“There are periods of time that are marked by the music that surrounds them,” says choreographer Mariana Valencia. We are discussing her work Album, which opens today as part of Portland Institute for Contemporary Art’s Time-Based Art Festival. For Valencia, two “psychologies of albums” come to bear in the work: music albums and photo albums.
In preparing for our conversation earlier that day, I found myself turning the word “album” over in my mind, letting its peculiarities—its phonetics and multiple meanings—strike at me. “What does an album incite collectively and also individually?” asks Valencia during our conversation, gesturing to the ways in which albums can create context. “Conceptually, that seemed like a nice scaffold or platform to work from.”
When Valencia and I were teenagers, CDs were the most popular conduit for music. Both CDs and records, even to this day, have a certain materiality and substance to their packaging, often with special notes that foreground the music for listeners and with album art that pairs visual ethos with sound.
In creating her own Album, Valencia taught herself to play a keyboard and wrote four original songs, which rest within the performance alongside other music by Miami Sound Machine, Joan Baez, and The Fugees. “A lot of the notes from my rehearsal books became lyrics, and then those lyrics needed sound to them, and so then I just started tinkering around on the keys,” she says. The fact that her rehearsal notes show up within the work seems to reference the notion of an archive—calling memory into what is happening now.
“I really only know how to play these songs, and don’t know how to play any other songs or read sheet music or anything,” Valencia continues, describing the way that humor and levity tend to show up in this aspect of the work. “If there’s a little glitch, I’m like, ‘Well, this is all of I know of this song, so we’re just going to have to go with it’.”
Like music albums, photo albums are also sites for both convergence and divergence of experience, time, and memory. At face value, photos situated within this type of “album” often portray discrete moments in time. However, photos can also reflect the varied experiences of each individual they reference, “from sharing that room together, from that day, from being that age,” says Valencia.
“No single history is just that history, its the history of everything that surrounded it,” she adds. In this sense, both the photo and music album are resources for thinking about alternative ways that history, or, in the case of Valencia, herstory, might be archived and remembered. Valencia explained that she uses the term “herstory” so that her work of reshaping the archival process will not be sabotaged by its signifier. Herstory also gestures to the strong matriarchal foundations within Valencia’s own lineage.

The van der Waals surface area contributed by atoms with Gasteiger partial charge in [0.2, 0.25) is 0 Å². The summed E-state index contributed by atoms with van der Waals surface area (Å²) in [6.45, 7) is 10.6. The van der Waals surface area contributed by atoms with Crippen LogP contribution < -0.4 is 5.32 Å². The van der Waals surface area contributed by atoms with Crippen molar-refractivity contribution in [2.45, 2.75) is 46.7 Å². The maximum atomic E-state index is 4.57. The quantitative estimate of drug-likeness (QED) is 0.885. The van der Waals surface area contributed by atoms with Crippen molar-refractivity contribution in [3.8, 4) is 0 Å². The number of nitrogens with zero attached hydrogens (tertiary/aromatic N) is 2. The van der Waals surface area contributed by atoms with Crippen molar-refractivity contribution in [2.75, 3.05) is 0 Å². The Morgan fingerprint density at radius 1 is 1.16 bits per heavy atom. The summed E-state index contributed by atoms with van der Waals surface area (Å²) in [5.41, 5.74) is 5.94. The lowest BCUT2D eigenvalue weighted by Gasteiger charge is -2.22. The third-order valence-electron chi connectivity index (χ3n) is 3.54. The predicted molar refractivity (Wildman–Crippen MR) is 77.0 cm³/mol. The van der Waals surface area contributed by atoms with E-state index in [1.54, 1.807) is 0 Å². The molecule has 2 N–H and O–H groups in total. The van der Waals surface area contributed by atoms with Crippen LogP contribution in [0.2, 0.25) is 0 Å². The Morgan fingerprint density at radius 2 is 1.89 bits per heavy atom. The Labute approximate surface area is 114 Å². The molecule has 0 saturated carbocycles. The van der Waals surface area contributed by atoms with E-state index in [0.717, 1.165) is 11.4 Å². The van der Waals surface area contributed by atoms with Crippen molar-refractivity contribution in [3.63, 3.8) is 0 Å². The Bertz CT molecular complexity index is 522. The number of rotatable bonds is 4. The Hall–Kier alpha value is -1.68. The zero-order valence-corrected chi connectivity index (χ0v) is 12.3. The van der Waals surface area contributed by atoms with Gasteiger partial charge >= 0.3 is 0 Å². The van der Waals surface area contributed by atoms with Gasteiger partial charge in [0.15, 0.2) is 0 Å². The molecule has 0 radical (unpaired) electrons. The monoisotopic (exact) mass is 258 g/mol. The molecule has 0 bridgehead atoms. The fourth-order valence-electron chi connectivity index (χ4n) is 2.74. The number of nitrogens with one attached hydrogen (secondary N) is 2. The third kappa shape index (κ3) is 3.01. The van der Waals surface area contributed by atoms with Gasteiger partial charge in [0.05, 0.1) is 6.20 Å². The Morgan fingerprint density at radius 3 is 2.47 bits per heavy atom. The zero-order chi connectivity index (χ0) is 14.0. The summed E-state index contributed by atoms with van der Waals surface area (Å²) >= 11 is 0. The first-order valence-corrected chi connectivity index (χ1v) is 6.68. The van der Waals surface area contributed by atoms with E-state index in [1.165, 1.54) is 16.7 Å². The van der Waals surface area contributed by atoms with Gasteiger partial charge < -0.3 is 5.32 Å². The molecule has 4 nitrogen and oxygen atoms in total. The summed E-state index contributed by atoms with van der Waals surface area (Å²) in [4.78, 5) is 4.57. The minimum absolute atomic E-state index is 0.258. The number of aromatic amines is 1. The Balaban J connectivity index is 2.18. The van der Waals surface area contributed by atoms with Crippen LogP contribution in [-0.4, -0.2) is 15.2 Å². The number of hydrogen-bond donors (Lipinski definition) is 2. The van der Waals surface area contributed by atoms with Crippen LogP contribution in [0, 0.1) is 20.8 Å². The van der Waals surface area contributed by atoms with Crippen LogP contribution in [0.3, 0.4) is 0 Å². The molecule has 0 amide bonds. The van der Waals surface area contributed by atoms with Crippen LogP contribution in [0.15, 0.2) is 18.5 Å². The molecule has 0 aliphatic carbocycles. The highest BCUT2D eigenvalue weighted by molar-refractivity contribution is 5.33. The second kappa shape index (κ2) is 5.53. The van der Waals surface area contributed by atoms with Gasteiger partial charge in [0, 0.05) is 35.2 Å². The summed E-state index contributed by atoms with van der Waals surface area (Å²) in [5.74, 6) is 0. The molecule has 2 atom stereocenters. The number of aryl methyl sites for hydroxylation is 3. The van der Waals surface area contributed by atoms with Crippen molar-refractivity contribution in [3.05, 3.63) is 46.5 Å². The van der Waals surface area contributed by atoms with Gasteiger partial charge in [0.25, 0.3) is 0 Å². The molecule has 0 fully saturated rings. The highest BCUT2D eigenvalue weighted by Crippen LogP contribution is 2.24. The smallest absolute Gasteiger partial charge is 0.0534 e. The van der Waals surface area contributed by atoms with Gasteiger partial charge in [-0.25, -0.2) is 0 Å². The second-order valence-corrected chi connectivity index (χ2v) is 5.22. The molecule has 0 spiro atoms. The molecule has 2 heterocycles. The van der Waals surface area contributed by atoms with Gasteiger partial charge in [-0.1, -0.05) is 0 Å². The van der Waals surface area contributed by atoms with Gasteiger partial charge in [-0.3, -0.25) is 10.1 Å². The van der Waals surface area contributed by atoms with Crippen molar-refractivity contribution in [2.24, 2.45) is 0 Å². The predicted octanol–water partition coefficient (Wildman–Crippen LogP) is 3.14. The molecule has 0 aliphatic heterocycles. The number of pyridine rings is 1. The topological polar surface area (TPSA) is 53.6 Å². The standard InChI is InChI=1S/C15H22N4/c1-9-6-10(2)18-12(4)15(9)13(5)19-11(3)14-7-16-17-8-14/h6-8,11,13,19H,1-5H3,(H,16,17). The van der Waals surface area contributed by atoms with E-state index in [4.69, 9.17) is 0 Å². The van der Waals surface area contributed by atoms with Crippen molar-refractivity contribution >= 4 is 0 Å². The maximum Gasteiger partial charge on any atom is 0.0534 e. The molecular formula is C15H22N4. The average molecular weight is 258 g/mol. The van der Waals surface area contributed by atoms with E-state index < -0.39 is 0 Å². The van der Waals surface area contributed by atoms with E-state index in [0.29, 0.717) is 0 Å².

“I get a chunk of [time] to live in, and so what is that?” Valencia asks, considering what will be remembered of her after her death.
Noting her identity as lesbian Latina, she adds, “I’m probably not going to be the most archivable,” at least given the archiving of history thus far. “So, how do I empower myself to do that? Or, how do I find power within that kind of marginalization or disempowerment?”—especially during this moment in time that contains herstory. These questions have seeded her work.
“It’s kind of like this lineage of: What is my history, what am I aligning with,” she continues, explaining how her Album involved an examination into the the oral histories that have preceded her and lineages she identifies with: her own family’s immigrant experience, her relationship to the postmodern dance artists, and her identity as “a younger queer to the elder queers of, per say, the aids generation.”
As our conversation drew to a close, Valencia, who was in residence at PICA last April, added that she was looking forward to performing Album for three nights in Portland—the first place she will have done so outside of New York City. “As scripted as it might be, as choreographed as it will be, it will always be different,” she says. Of her time in Portland prior to this Time-Based Arts Festival, she shares, “PICA was the most unique of any of the residencies I’ve had. It was really thoughtful, really fulfilling, and super generative and generous. I happily am coming back.”
Catch Album at the Time-Based Art Festival, taking place at PICA, 15 NE Hancock Street, at 8:30 PM September 13, 14, and 15. The September 14 performance will be ASL interpreted. Tickets are $20 general admission, and $16 for PICA members.
Valencia will also be teaching a workshop as part of the Time-Based Art Festival entitled “See, Hear, Here,” taking place at New Expressive Works, 810 SE Belmont Street. Entry is $5 – $15 sliding scale.